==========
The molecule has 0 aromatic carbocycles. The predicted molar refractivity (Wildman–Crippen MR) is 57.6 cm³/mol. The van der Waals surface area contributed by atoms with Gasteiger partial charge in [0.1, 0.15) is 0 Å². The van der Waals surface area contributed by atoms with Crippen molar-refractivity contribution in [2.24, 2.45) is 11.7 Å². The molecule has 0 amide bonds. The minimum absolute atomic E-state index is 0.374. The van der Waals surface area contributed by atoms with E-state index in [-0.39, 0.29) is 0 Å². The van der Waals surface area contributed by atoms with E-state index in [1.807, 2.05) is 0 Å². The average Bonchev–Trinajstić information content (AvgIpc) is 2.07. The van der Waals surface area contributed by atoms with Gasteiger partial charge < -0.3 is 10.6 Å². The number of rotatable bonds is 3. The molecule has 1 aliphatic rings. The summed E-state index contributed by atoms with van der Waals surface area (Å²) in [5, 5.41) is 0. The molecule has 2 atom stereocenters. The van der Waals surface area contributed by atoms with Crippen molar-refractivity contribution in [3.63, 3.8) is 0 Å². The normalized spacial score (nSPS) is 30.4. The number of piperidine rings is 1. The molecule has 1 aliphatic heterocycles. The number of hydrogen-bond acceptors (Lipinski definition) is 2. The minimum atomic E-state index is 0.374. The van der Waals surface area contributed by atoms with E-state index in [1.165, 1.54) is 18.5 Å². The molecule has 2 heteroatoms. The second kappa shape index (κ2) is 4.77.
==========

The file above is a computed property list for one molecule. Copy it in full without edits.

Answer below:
The molecule has 0 aromatic carbocycles. The predicted molar refractivity (Wildman–Crippen MR) is 57.6 cm³/mol. The van der Waals surface area contributed by atoms with Gasteiger partial charge in [0.1, 0.15) is 0 Å². The van der Waals surface area contributed by atoms with Crippen molar-refractivity contribution in [2.24, 2.45) is 11.7 Å². The molecule has 0 amide bonds. The minimum absolute atomic E-state index is 0.374. The van der Waals surface area contributed by atoms with E-state index in [-0.39, 0.29) is 0 Å². The van der Waals surface area contributed by atoms with E-state index in [1.807, 2.05) is 0 Å². The average Bonchev–Trinajstić information content (AvgIpc) is 2.07. The van der Waals surface area contributed by atoms with Gasteiger partial charge < -0.3 is 10.6 Å². The number of rotatable bonds is 3. The molecule has 1 aliphatic rings. The summed E-state index contributed by atoms with van der Waals surface area (Å²) in [5, 5.41) is 0. The molecule has 2 atom stereocenters. The van der Waals surface area contributed by atoms with Crippen molar-refractivity contribution in [3.63, 3.8) is 0 Å². The normalized spacial score (nSPS) is 30.4. The number of piperidine rings is 1. The molecule has 1 aliphatic heterocycles. The number of hydrogen-bond acceptors (Lipinski definition) is 2. The minimum atomic E-state index is 0.374. The van der Waals surface area contributed by atoms with E-state index in [1.165, 1.54) is 18.5 Å². The molecule has 2 heteroatoms. The second kappa shape index (κ2) is 4.77.